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NEW Arduino Uno R4 Boards - Minima & WiFi

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(@dronebot-workshop)
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Two new Arduino Uno boards - the Minima and WiFi. Let's examine them and test some of their unique features, including the CAN Bus and LED Matrix.

The Arduino Uno R3 was released in 2011. It has become the most popular maker and experimenter microcontroller board today, thanks to its ease of use and open-source design that allowed several low-cost “clones” to be made available.

Now, after a dozen years, Arduino has updated the Uno. Actually, they did make a WiFi Uno in 2018, but nobody noticed, and there was a “mini” collectors edition Uno in 2021. But this update is so big they made it into two boards!

Arduino has released the low-cost (20.00 USD) Uno R4 Minima and the full-featured Uno R4 WiFi boards (27.50 USD). These boards are pin-for-pin compatible with the older Uno R3 and are also 5-volt logic devices, rare these days. This means compatibility with your existing shields and prototyping boards.

The new boards are powered by the Renesas RA4M1 microcontroller, running at 48 MHz. This provides an emulation of the ATMega328P used in the original board and also adds new features, several that we will test out today.

Among the new features we will try out are the following:

12-bit DAC - We'll generate a sine wave with a library that makes it very easy.
CAN Bus connection - We'll connect 2 Minima boards using a CAN Bus.
WiFi Access Point - We'll build an Access Point with a web page to control an LED.
LED Matrix Display - We'll use the online Matrix Editor to create patterns.

We’ll also run benchmark tests on these boards and compare them to the older Uno R3, as well as a few other popular microcontroller boards.

Here is the Table of Contents of today's video:

00:00 - Introduction
01:41 - Arduino Uno R4 Boards
13:10 - Boot & 8mA Current Limitation
15:27 - Arduino R4 IDE Setup
16:40 - DAC & Sine Wave Hookup
18:21 - DAC - Sine Wave Code
20:28 - DAC - Sine Wave Demo with scope
21:37 - CAN Bus Explainer & Hookup
30:50 - CAN BUS Code - canwrite
32:28 - CAN BUS Code - canread
33:29 - CAN BUS Demo - 2 Minimas
35:11 - Uno R4 WiFi & ESP32
38:19 - WiFi Access Point Code
42:19 - WiFi Access Point Demo
43:19 - LED Matrix Explainer
46:18 - LED Live Preview Code
47:52 - LED Live Preview Online Edit & Demo
49:44 - Benchmarking Setup & Code
52:19 - Benchmark Test Results
54:56 - Conclusion

These are two unique boards, certain to interest experimenters and educators (the LED matrix opens up a lot of interesting classroom displays).

Hope you enjoy the video!

Bill

"Never trust a computer you can’t throw out a window." — Steve Wozniak


   
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Ron
 Ron
(@zander)
Father of a miniature Wookie
Joined: 3 years ago
Posts: 6546
 

I had not noticed the low pin current, that's a little concerning.

First computer 1959. Retired from my own computer company 2004.
Hardware - Expert in 1401, and 360, fairly knowledge in PC plus numerous MPU's and MCU's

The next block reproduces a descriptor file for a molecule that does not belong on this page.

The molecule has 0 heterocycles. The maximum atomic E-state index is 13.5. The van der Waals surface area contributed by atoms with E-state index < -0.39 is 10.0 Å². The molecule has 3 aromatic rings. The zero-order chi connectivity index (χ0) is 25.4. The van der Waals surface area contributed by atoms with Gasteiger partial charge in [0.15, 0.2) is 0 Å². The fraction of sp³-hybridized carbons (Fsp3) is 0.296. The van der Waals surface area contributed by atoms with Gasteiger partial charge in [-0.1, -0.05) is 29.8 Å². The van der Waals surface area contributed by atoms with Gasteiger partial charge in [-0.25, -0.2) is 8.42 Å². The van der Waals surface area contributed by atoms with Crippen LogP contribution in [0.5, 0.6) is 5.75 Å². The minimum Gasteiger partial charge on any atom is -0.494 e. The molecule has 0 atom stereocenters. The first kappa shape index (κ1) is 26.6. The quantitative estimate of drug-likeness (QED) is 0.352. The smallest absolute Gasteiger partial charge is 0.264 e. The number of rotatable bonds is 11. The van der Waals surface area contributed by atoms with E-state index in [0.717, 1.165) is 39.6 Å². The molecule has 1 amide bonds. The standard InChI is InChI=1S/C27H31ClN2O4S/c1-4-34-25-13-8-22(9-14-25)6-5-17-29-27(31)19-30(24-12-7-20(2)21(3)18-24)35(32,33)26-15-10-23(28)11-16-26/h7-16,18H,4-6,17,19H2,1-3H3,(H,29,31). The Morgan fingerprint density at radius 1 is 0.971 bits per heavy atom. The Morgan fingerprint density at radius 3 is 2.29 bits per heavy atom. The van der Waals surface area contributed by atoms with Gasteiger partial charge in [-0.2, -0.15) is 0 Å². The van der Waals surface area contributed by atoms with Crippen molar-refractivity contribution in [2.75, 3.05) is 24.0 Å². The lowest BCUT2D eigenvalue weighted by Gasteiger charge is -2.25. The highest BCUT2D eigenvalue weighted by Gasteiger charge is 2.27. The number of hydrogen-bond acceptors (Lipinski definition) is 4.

Major Languages - Machine language, 360 Macro Assembler, Intel Assembler, PL/I and PL1, Pascal, Basic, C plus numerous job control and scripting languages.
Sure you can learn to be a programmer, it will take the same amount of time for me to learn to be a Doctor.


   
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(@dronebot-workshop)
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@zander Yes indeed!  The biggest concern, at least to me, is that someone might unknowingly plug in a shield that has a few status LEDs with 220-ohm or lower resistors. Next, they wonder why their Arduino is fried!

In all fairness though, the Raspberry Pi Pico has a maximum of 50mA for all pins combined, so if you were to hook up a bunch of LEDs to it, you could also damage it.

The ESP32, on the other hand, is rated at up to 40mA per pin, but they recommend not exceeding 20mA due to power supply concerns (when you power an ESP32 using 5-volts you are using the internal regulators to make it 3.3-volts). 

Arduino does mention the 8mA limit several times in their documentation, but I think they should go further and put a red warning sticker or something on the board, so you're aware of it when you buy it.

😎

Bill

"Never trust a computer you can’t throw out a window." — Steve Wozniak


   
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rommudoh
(@rommudoh)
Member
Joined: 11 months ago
Posts: 32
 

A nice change is that now it is using a buck converter instead of a LDO for converting the Vin/Barrel voltage. This is more efficient and produces less heat. I used an external buck converter for my Dalek robot project because of that. With a board like this, I'd feel safer to directly use Vin.

Also, yay for USB-C!

Current projects:
- Modding my Gameboy Advance SP
- Turning Dalek into robot
Finished projects:
- Talking plant monitor (ESP8266)
- Mail box monitor (ESP8266-01S)
Other devices:
- Raspberry Pi 4B 4GB running Home Assistant


   
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(@jackpo)
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Posts: 1
 

@rommudoh


   
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(@dronebot-workshop)
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Posts: 1043
Topic starter  

@rommudoh That seems to be the way they are going with their new boards, the Nano ESP32 also uses a buck converter.

😎

Bill

"Never trust a computer you can’t throw out a window." — Steve Wozniak


   
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